After another small earthquake near Summerville, experts reiterated that five such rumblings in a month do not signal bigger things to come.
Monday's latest temblor was measured at a magnitude of 1.5 and centered on the southern end of Ladson Road, just south of Dorchester Road, according to the U.S. Geological Survey.
That residents even know about the quake could be attributed to closer monitoring and better reporting of seismic activity, said Erin Beutel, the S.C. Earthquake Education and Preparedness Program director at the College of Charleston.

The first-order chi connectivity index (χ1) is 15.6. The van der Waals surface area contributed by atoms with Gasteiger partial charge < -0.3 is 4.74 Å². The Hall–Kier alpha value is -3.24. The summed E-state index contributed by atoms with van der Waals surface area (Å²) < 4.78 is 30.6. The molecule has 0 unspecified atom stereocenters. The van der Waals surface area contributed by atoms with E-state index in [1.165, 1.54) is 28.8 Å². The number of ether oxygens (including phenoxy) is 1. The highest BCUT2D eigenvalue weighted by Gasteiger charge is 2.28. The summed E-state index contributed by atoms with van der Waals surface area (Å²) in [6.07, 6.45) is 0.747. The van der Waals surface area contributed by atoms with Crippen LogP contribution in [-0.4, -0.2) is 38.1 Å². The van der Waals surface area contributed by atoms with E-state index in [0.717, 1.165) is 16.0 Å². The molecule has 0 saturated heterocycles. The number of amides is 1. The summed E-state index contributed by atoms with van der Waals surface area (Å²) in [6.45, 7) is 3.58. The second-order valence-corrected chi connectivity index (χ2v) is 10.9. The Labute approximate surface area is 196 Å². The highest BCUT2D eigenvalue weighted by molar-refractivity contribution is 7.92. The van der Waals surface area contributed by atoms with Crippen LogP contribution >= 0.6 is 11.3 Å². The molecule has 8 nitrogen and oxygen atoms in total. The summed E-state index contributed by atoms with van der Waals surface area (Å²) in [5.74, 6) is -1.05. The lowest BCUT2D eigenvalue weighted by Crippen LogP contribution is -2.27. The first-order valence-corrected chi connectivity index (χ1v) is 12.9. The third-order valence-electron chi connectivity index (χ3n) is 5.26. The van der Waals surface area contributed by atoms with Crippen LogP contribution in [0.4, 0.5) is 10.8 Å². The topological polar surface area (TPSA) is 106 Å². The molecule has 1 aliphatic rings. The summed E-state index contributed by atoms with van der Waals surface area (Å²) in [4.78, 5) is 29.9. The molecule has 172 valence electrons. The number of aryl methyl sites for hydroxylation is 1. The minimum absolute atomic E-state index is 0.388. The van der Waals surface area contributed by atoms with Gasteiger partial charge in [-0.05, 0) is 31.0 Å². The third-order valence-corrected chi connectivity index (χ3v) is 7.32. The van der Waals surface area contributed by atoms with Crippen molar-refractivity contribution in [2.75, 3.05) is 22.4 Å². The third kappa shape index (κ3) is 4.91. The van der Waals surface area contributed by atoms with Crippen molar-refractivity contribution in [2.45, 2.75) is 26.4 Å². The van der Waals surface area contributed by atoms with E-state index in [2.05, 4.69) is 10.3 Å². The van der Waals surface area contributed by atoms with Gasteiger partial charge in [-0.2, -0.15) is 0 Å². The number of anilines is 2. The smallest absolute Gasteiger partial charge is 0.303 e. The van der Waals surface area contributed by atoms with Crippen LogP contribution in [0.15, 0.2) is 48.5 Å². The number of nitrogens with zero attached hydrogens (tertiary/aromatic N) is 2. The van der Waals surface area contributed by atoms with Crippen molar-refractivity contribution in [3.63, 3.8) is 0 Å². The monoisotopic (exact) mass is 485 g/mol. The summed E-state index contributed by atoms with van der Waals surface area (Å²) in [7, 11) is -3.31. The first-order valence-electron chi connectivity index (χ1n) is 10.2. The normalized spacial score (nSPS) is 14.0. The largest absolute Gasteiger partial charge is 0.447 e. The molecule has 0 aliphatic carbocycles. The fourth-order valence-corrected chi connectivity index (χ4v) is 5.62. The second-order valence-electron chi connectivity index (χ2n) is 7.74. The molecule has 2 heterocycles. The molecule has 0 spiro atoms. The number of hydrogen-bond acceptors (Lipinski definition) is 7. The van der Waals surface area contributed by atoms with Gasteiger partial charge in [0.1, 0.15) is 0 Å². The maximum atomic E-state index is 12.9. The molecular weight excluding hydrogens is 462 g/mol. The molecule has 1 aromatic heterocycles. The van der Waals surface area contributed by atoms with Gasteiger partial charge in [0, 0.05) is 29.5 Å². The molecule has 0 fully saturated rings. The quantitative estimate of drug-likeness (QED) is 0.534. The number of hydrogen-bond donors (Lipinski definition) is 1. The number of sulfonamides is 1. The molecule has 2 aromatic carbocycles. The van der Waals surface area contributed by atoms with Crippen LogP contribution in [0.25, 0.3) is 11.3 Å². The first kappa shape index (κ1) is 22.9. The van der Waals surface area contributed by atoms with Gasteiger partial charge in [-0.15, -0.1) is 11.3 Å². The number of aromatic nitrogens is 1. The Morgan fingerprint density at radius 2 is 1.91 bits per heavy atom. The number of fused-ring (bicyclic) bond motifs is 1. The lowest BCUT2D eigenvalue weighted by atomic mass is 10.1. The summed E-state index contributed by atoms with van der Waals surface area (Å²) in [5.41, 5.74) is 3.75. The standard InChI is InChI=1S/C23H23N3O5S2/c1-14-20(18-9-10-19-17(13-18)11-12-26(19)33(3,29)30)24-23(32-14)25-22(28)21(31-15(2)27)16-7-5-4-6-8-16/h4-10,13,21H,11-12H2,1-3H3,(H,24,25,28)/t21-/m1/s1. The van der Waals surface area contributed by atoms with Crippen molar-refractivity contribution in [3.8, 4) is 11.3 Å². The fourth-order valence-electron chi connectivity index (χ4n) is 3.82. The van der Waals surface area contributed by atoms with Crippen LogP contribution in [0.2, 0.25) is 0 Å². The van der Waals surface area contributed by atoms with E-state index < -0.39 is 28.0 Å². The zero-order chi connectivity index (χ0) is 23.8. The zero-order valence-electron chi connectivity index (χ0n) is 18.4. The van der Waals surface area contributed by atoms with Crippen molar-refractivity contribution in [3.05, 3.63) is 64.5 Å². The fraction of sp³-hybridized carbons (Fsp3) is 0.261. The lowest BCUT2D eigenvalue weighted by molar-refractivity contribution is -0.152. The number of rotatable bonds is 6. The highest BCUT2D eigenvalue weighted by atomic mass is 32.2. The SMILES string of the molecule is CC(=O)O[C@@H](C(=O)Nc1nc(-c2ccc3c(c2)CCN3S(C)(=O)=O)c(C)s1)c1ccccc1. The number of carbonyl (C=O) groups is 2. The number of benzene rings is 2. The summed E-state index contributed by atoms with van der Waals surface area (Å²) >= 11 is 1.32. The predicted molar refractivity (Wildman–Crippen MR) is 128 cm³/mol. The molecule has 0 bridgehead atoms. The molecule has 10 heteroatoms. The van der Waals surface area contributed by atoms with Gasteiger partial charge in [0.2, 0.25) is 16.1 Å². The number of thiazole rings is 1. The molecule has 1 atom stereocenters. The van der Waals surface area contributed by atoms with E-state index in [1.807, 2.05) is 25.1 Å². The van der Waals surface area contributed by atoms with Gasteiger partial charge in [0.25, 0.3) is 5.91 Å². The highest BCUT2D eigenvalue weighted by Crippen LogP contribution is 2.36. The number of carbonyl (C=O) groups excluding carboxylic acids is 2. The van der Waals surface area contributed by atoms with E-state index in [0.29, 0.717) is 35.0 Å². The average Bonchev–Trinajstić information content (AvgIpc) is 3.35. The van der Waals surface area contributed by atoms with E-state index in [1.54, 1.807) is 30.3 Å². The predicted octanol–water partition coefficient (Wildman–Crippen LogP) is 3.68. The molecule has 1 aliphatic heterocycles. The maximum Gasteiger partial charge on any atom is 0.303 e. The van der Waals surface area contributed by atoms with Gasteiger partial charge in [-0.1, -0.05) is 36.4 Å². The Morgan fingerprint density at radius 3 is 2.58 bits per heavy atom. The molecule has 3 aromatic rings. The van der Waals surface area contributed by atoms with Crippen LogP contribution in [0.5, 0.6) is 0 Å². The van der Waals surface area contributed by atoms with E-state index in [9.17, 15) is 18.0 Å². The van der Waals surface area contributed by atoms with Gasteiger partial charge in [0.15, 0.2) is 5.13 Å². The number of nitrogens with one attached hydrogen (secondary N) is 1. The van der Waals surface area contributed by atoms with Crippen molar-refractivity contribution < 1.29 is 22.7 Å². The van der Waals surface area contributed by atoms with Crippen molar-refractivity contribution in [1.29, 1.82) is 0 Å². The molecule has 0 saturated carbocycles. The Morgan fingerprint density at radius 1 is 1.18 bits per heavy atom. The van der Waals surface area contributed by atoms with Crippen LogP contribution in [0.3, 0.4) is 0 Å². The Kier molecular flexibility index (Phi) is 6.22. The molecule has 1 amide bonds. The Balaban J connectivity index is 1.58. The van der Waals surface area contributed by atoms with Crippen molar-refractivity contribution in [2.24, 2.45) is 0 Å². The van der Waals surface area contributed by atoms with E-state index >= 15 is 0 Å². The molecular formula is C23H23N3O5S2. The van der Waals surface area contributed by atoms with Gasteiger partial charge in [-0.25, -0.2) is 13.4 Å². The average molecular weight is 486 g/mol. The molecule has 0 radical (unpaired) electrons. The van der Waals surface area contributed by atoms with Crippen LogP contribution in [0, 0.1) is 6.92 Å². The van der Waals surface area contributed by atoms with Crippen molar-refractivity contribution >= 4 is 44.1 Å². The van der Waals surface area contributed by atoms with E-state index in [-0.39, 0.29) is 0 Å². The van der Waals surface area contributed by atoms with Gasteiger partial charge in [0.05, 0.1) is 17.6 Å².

There were no widespread reports that residents felt anything Monday. The quake was measured in bedrock near the Ashley River at a depth of about 4 miles.
"It does not indicate that we are at a greater risk," Beutel said. "It simply reminds us that the faults are active."
The four others measured recently were a magnitude 2.6 on Wednesday, a 1.4 on Jan. 1, a 2.6 on Dec. 21 and a 2.2 on Dec. 7.
Beutel equated a stronger quake in modern-day Charleston to the magnitude 6.3 that killed 180 people in Christchurch, New Zealand, in February.
Similar to Christchurch, the Charleston area is low-lying and water-laden. During a quake, the saturated, sandy soil would destabilize, and shaking would be exacerbated in a process known as liquefaction.
"A lot of the bridges would be impassable, and people could be isolated for a week," Beutel said. "It could be a large disruption of life.
"But these small ones -- 2 or 2.5 -- happen all the time."